Until the snowflake generation that are currently masquerading as aspirational lawyers get their bottles from their mothers apparently. Anyone would have thought there was no such thing as exams until this whinging lot came along.

Alan's Hairline

Says the second year student at a non-RG who’s watching Jordan Peterson instead of finishing his 2.2 trusts essay


All lip service


Here is the problem: LPC providers, such as BPP and ULaw, were chosen by many law firms to prepare their trainees for the SQE. However, these firms failed to conduct proper due diligence to understand what is actually offered by BPP and ULaw (eg number of mock exams and their level of difficulty), and how they can ensure their trainees achieve a passing mark on the SQE. The SQE is primarily based on the QLTS (which was the previous solicitor’s exam for foreign lawyers) for years, but neither BPP nor ULaw had any previous experience in teaching trainees for the QLTS. This resulted in the provision of SQE courses and mock tests that aren’t fit for purpose. The fault actually lies with the firms for not conducting their due diligence and understanding that being established LPC providers does not necessarily mean they can offer good SQE courses. So they should be ashamed for cancelling training contracts for those who failed.


I agree but the practice areas for SQE don’t cover the areas the big firms operate in – that’s why they have to do prep courses with BPP/ULaw so they cover the additional modules like M&A. Also without SRA disclosing past papers it will be hard for them to know how to replicate the exams. I took the SQE, and the sample questions from the SRA website and the exam questions itself were VERY DIFFERENT.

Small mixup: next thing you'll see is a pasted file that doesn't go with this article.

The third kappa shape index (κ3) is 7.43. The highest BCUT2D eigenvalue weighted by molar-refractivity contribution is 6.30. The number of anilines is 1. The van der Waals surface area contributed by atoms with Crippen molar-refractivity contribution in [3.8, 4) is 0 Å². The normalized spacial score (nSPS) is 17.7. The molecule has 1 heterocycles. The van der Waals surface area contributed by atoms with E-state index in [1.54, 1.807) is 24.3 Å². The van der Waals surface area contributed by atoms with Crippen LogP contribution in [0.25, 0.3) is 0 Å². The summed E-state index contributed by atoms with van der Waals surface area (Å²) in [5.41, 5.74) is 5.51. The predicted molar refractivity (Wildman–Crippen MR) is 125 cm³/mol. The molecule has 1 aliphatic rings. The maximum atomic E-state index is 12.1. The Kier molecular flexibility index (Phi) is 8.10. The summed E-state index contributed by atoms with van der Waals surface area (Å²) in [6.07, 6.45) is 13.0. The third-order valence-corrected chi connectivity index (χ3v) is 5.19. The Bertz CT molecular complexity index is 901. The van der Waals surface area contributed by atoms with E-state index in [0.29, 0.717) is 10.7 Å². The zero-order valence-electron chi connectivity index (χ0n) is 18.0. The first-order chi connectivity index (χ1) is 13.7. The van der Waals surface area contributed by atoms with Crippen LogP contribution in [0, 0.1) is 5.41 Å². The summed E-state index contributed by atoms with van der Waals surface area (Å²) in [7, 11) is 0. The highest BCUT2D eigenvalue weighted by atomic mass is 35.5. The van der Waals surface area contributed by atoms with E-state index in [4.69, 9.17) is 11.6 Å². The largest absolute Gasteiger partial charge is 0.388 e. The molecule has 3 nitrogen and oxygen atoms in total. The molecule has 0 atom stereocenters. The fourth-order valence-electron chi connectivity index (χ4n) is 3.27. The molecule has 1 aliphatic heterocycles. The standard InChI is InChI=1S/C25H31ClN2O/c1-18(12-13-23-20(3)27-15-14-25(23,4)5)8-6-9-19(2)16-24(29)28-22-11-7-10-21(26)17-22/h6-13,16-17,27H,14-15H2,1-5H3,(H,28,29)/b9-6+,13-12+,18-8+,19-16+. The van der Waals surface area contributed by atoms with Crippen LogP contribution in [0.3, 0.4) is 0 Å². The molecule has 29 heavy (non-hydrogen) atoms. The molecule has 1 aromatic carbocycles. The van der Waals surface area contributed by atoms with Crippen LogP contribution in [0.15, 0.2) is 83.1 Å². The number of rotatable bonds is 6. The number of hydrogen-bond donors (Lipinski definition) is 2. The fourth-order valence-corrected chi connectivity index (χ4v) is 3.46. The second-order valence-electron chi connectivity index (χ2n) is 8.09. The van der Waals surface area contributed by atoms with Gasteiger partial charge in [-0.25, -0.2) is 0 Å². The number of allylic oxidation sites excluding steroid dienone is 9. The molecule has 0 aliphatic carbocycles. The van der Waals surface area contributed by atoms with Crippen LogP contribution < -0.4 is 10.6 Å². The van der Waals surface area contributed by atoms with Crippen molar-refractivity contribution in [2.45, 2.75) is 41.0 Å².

Nicoise Salad

I think those are the two main providers of prep courses which may be why big firms have gone to them.

It doesn’t look like all students going to them have failed though so either the courses are doing some good improving their chances for most students? (or everyone is failing but the majority are keeping it schtum? )

The alternative would be no one provides these courses and all students are left to their own devices… is that what you propose as a better way? Who should students be trained by?

Patrick remains undefeated

Risk averse working class kids like me wouldn’t have applied to MC firms and others with the culture we are currently witnessing. Those clawback clauses look a whole lot more scary now. Despite what you read on here. Us poverty stricken do in fact read the clauses. We sign anyway because it’s our route out of it.


This is ridiculous to pressure stellar corporate firms like this, you fail you fail, it will motivate the students to study harder!

I’m sorry but this generation of young want to be lawyers are an embarrassment if they think a reward is the answer to exam failure. It’s not about being supportive , the firms are already paying them grants and the fees for the course to take the pressure off, those sitting the exams need to learn from their errors so they can be better in the future. They should be relieved the law firm isn’t saying pay the fees and grant back!

So sad this is the the calibre of some young British students. Grow up.